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[vi-rah-goh, -rey-] /vɪˈrɑ goʊ, -ˈreɪ-/
noun, plural viragoes, viragos.
a loud-voiced, ill-tempered, scolding woman; shrew.
Archaic. a woman of strength or spirit.
Origin of virago
before 1000; Middle English, Old English < Latin virāgō, equivalent to vir man + -āgō suffix expressing association of some kind, here resemblance
1. scold, nag, termagant, harpy, Xanthippe. Unabridged
Based on the Random House Dictionary, © Random House, Inc. 2017.
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Examples from the Web for virago
Historical Examples
  • "You stay right where you are, Teddy dearie," the virago commanded.

    I Walked in Arden Jack Crawford
  • I stood upon the defensive between the virago and my sister's chair.

    Down The River Oliver Optic
  • virago and shrew as she was, she could not look at him as he lay there so death-like, without a feeling of compassion.

    Watch--Work--Wait Sarah A. Myers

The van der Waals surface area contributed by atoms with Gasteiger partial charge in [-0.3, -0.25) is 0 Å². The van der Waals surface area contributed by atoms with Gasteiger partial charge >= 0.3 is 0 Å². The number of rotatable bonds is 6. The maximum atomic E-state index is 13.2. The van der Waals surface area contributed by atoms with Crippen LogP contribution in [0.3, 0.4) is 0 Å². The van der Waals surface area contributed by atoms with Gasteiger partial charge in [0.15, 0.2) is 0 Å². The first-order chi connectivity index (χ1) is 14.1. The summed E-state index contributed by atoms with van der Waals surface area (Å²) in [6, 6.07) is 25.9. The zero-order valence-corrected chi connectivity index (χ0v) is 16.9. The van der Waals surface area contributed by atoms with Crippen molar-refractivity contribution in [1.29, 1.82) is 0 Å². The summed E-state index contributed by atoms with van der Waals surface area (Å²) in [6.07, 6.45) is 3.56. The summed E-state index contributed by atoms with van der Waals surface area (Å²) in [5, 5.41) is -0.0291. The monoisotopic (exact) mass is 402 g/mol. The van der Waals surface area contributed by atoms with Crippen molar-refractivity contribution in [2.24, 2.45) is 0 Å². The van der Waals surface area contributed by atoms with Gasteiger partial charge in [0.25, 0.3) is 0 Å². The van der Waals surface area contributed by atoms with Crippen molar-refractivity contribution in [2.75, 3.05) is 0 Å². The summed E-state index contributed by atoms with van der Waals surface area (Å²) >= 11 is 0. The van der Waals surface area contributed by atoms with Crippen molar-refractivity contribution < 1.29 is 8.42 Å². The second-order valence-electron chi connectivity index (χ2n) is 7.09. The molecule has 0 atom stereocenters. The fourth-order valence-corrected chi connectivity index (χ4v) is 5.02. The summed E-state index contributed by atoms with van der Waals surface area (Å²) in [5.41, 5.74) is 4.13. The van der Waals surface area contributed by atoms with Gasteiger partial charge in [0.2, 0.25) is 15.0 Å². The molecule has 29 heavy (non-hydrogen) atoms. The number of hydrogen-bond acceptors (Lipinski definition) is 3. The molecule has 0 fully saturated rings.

• He would have crimsoned to the eyes, no doubt, and fled from the virago.

    Way of the Lawless Max Brand
  • It would expend too much precious fuel and leave them stranded for life on virago XI^a.

    Once a Greech Evelyn E. Smith
  • Ah, you coolly come, with that virago on your arm, to make a fool of me before everyone.

    L'Assommoir Emile Zola
  • There was a portentous frown upon her brow; and really, she seemed somewhat of the virago type.

  • On which the virago says to her victim, "My dear, I thocht it was yersel'!"

    The Book-Hunter John Hill Burton
  • It is the worst insult one virago can cast upon another in a moment of altercation.

    Astoria Washington Irving
  • "You're a virago," said Chris, seating himself near his wife.

    The Beloved Woman Kathleen Norris
British Dictionary definitions for virago


noun (pl) -goes, -gos
a loud, violent, and ill-tempered woman; scold; shrew
(archaic) a strong, brave, or warlike woman; amazon
Derived Forms
viraginous (vɪˈrædʒɪnəs) adjective
virago-like, adjective
Word Origin
Old English, from Latin: a manlike maiden, from vir a man
Collins English Dictionary - Complete & Unabridged 2012 Digital Edition
© William Collins Sons & Co. Ltd. 1979, 1986 © HarperCollins
Publishers 1998, 2000, 2003, 2005, 2006, 2007, 2009, 2012
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Word Origin and History for virago

late 14c., "man-like or heroic woman," from Latin virago, from vir "man" (see virile). Ælfric (c.1000), following Vulgate, used it in Gen. ii:23 (KJV = woman):

Beo hire nama Uirago, þæt is, fæmne, forðan ðe heo is of hire were genumen.

Online Etymology Dictionary, © 2010 Douglas Harper
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